I used to agree. What happened to our ability to fight for the things we want and take a chance on others, to lay it down, to say I give a shit and even if this leaves me broken on the floor I’m willing to try? Isn’t love the only thing that matters, the only thing we have to live for? Technology depersonalizes intimacy; it can happen anywhere with anyone at any time.
But even if technology is somewhat responsible for an uptick in emotional duplicity, it is not the sole cause. F*ck boys/girls have always existed — just because we’re not resigned to marrying our second cousins anymore for lack of options, doesn’t mean that there weren’t always promiscuous partners (Donald and Bill did just fine without Tinder and Don Draper never once relied on Bumble). All that’s changed is that the technology has provided players with an alternate platform to conduct their prurience. It may also be worth knowing that just because someone is non-committal, he or she is not automatically a f*ck boy/girl. Many people want to cultivate meaningful and committed relationships, but they’re the kind of thing you can’t force — especially not when you’re twenty-one and haven’t even figured out what the hell you’re doing with your life. It’s not impossible to develop these relationships, but they require a kind of maturity and self-awareness most college students don’t possess yet.
That said, hook-up culture exists on a spectrum and it’s up to you to figure out what kinds of hook-ups — if any — you’re most comfortable with. The hook-ups that often get the bad rep are the ones in which people meet at bars and jump into bed right after, the ones rooted in instant gratification versus actual intimacy. Steady hookups, friends-with-benefits style, also has the potential to go awry, leaving one person silently suffering, caring more than his/her partner. But one might do well to remember that there is risk involved in any kind of relationship — no matter the level of commitment.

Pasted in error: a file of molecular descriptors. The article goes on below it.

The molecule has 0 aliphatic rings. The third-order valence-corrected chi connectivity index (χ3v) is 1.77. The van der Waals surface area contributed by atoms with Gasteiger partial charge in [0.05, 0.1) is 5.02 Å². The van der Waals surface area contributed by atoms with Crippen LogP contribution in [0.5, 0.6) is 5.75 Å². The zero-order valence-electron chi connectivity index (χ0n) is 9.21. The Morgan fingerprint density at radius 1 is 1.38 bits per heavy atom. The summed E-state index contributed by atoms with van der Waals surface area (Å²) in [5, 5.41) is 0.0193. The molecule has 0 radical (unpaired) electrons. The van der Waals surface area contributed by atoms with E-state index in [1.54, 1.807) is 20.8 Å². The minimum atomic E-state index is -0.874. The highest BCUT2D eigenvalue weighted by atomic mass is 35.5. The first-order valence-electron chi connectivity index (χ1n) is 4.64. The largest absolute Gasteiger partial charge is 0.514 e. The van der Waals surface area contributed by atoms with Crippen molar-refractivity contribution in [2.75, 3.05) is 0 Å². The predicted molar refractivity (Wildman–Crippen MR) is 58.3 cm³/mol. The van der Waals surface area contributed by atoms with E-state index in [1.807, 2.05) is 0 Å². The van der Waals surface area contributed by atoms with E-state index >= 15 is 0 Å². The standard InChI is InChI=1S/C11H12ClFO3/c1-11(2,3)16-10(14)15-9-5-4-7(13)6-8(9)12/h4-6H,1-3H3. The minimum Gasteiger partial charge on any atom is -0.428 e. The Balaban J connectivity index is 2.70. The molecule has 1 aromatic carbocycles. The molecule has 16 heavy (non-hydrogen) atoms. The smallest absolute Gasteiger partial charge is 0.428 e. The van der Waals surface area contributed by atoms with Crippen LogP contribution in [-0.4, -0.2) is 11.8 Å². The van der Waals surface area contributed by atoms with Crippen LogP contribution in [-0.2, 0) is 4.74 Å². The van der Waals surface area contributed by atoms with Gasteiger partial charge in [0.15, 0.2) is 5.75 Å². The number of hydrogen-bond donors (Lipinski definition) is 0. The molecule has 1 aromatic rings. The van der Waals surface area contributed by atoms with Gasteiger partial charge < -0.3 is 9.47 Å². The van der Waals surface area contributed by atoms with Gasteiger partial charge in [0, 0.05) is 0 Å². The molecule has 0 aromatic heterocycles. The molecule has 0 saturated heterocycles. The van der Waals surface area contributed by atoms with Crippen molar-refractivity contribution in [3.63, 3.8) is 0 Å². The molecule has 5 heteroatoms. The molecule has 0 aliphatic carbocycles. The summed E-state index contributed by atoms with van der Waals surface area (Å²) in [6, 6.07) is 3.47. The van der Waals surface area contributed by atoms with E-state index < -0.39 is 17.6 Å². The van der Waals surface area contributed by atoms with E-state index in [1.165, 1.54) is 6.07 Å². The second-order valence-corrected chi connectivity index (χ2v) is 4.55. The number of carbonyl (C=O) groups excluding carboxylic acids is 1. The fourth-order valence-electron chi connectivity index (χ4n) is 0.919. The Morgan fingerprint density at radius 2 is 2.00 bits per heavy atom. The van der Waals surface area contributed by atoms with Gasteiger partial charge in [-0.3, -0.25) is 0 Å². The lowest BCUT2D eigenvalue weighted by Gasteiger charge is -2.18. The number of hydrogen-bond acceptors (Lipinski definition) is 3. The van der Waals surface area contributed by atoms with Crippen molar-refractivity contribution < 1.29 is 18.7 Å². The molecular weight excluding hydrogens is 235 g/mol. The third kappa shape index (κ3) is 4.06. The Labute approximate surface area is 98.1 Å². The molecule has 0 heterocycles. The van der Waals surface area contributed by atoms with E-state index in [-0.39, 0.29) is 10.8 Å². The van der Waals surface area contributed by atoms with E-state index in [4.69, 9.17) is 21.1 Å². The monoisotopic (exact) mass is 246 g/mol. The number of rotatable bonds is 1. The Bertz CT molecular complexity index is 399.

In serious, monogamous relationships, there’s the pressure of having to consider a whole other person. You have the ability to hurt this person, to invariably disappoint them. It doesn’t mean it’s not worth trying, but it might also be healthier to consider enjoying people and the moments as they come — to not try and hold them to wholly unrealistic expectations or chase a relationship.
Sometimes in trying to catch the rabbit, you make it hop away, and sometimes in trying to make what’s abstract concrete, it dissipates. The things that are nebulously defined don’t ever dim or fade or vanish; they are engraved in your heart with a perfection untainted by time. There are never any guarantees: affections change, resentments build; relationship or not, all that’s left in the end are singular moments, falling, one autumn leaf at a time, urging us to enjoy the season while we have it.